John Ross Key was an American artist most known for his frontier landscapes.
Key was the grandson of Francis Scott Key, author of The Star Spangled Banner.
From 1853 to 1856, Key was a draughtsman and map maker for the United States Coast Survey in Washington, District of Columbia. In 1863, Key was commissioned as second lieutenant in the Corps of Engineers at Charleston, where he recorded the federal siege in his paintings. From 1870 to 1873, Key had a studio in San Francisco. In May 1871 his work was part of the first exhibition by the San Francisco Art Association.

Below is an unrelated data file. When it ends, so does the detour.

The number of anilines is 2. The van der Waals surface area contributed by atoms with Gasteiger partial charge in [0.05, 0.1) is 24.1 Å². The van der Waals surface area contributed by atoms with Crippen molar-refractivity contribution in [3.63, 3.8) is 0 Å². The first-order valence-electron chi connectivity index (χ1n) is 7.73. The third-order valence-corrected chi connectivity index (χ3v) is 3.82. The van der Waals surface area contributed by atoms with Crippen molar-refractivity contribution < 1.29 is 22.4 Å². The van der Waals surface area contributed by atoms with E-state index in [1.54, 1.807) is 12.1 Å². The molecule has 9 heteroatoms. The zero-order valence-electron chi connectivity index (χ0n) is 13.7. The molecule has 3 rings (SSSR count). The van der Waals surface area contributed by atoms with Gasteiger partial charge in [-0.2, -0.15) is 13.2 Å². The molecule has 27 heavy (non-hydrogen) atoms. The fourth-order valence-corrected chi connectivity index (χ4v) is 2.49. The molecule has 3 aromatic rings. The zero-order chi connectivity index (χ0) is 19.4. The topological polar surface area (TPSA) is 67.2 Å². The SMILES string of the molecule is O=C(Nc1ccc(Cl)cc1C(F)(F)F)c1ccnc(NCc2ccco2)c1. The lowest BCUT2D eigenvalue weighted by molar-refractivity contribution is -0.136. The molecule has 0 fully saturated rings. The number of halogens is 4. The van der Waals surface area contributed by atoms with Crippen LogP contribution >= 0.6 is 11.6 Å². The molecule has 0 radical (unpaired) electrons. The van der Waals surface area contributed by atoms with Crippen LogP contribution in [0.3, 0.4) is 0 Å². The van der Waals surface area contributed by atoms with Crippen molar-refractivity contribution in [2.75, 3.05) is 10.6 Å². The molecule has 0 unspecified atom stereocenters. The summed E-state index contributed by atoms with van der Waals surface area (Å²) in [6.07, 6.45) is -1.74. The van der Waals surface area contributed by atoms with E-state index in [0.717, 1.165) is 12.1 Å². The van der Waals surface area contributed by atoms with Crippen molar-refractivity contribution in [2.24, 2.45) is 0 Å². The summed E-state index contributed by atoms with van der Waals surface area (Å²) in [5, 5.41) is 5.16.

After spending two years studying in Europe, Key returned to the United States of America and set up studios in Boston and New New York
The next year one hundred of his paintings were on display in the Boston Athenaeum.
In 1869, Key moved to the East Coast and became a member of the Society of Washington Artists and the Boston Art Club.